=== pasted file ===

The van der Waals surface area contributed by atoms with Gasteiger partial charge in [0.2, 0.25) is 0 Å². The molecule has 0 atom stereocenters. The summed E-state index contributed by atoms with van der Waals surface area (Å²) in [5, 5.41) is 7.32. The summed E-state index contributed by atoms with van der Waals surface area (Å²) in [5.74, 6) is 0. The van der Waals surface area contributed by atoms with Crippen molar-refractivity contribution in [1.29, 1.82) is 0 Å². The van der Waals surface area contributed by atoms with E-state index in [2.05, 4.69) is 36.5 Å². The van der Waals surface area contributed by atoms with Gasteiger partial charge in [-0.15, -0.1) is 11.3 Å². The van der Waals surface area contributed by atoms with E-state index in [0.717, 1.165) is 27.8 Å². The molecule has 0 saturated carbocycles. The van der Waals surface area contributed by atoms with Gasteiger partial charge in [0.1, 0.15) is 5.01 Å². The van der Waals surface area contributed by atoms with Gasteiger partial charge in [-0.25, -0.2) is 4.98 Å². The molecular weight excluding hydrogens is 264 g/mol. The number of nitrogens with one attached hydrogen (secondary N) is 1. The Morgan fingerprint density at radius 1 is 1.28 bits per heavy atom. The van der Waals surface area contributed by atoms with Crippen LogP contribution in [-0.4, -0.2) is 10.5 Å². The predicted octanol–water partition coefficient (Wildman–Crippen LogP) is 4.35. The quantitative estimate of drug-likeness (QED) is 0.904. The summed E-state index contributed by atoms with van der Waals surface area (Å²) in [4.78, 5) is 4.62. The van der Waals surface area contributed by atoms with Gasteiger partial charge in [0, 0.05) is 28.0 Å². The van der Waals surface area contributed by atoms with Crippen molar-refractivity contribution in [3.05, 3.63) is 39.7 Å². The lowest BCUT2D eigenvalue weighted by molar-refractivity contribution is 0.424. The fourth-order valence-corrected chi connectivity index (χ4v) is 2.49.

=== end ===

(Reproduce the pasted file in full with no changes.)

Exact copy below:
The van der Waals surface area contributed by atoms with Gasteiger partial charge in [0.2, 0.25) is 0 Å². The molecule has 0 atom stereocenters. The summed E-state index contributed by atoms with van der Waals surface area (Å²) in [5, 5.41) is 7.32. The summed E-state index contributed by atoms with van der Waals surface area (Å²) in [5.74, 6) is 0. The van der Waals surface area contributed by atoms with Crippen molar-refractivity contribution in [1.29, 1.82) is 0 Å². The van der Waals surface area contributed by atoms with E-state index in [2.05, 4.69) is 36.5 Å². The van der Waals surface area contributed by atoms with Gasteiger partial charge in [-0.15, -0.1) is 11.3 Å². The van der Waals surface area contributed by atoms with E-state index in [0.717, 1.165) is 27.8 Å². The molecule has 0 saturated carbocycles. The van der Waals surface area contributed by atoms with Gasteiger partial charge in [0.1, 0.15) is 5.01 Å². The van der Waals surface area contributed by atoms with Gasteiger partial charge in [-0.25, -0.2) is 4.98 Å². The molecular weight excluding hydrogens is 264 g/mol. The number of nitrogens with one attached hydrogen (secondary N) is 1. The Morgan fingerprint density at radius 1 is 1.28 bits per heavy atom. The van der Waals surface area contributed by atoms with Crippen LogP contribution in [-0.4, -0.2) is 10.5 Å². The predicted octanol–water partition coefficient (Wildman–Crippen LogP) is 4.35. The quantitative estimate of drug-likeness (QED) is 0.904. The summed E-state index contributed by atoms with van der Waals surface area (Å²) in [4.78, 5) is 4.62. The van der Waals surface area contributed by atoms with Gasteiger partial charge in [0, 0.05) is 28.0 Å². The van der Waals surface area contributed by atoms with Crippen molar-refractivity contribution in [3.05, 3.63) is 39.7 Å². The lowest BCUT2D eigenvalue weighted by molar-refractivity contribution is 0.424. The fourth-order valence-corrected chi connectivity index (χ4v) is 2.49.